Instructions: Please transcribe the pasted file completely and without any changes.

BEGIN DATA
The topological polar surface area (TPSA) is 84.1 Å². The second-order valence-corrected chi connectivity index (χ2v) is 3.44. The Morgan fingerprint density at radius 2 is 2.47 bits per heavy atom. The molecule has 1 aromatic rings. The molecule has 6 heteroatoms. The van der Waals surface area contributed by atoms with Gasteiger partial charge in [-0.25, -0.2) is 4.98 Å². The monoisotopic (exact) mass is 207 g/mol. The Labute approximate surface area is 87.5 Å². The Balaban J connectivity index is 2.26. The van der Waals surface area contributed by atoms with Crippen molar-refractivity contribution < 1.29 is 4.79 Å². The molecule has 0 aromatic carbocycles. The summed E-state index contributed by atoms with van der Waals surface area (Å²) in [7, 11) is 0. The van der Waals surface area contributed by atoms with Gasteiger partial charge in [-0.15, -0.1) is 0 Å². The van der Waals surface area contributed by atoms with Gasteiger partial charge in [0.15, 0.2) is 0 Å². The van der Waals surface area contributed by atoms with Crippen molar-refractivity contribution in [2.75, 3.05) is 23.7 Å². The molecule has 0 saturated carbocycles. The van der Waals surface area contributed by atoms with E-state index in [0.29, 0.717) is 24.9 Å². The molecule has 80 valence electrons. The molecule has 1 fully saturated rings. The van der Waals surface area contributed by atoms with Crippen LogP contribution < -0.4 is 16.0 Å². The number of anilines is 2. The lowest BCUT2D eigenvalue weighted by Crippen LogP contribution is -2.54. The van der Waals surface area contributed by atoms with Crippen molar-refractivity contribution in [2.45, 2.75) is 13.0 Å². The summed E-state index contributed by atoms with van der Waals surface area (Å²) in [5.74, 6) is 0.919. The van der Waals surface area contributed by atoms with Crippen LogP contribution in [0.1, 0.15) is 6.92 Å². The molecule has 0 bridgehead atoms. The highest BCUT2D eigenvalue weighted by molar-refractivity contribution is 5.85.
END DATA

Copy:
The topological polar surface area (TPSA) is 84.1 Å². The second-order valence-corrected chi connectivity index (χ2v) is 3.44. The Morgan fingerprint density at radius 2 is 2.47 bits per heavy atom. The molecule has 1 aromatic rings. The molecule has 6 heteroatoms. The van der Waals surface area contributed by atoms with Gasteiger partial charge in [-0.25, -0.2) is 4.98 Å². The monoisotopic (exact) mass is 207 g/mol. The Labute approximate surface area is 87.5 Å². The Balaban J connectivity index is 2.26. The van der Waals surface area contributed by atoms with Crippen molar-refractivity contribution < 1.29 is 4.79 Å². The molecule has 0 aromatic carbocycles. The summed E-state index contributed by atoms with van der Waals surface area (Å²) in [7, 11) is 0. The van der Waals surface area contributed by atoms with Gasteiger partial charge in [-0.15, -0.1) is 0 Å². The van der Waals surface area contributed by atoms with Gasteiger partial charge in [0.15, 0.2) is 0 Å². The van der Waals surface area contributed by atoms with Crippen molar-refractivity contribution in [2.75, 3.05) is 23.7 Å². The molecule has 0 saturated carbocycles. The van der Waals surface area contributed by atoms with E-state index in [0.29, 0.717) is 24.9 Å². The molecule has 80 valence electrons. The molecule has 1 fully saturated rings. The van der Waals surface area contributed by atoms with Crippen LogP contribution < -0.4 is 16.0 Å². The number of anilines is 2. The lowest BCUT2D eigenvalue weighted by Crippen LogP contribution is -2.54. The van der Waals surface area contributed by atoms with Crippen molar-refractivity contribution in [2.45, 2.75) is 13.0 Å². The summed E-state index contributed by atoms with van der Waals surface area (Å²) in [5.74, 6) is 0.919. The van der Waals surface area contributed by atoms with Crippen LogP contribution in [0.1, 0.15) is 6.92 Å². The molecule has 0 bridgehead atoms. The highest BCUT2D eigenvalue weighted by molar-refractivity contribution is 5.85.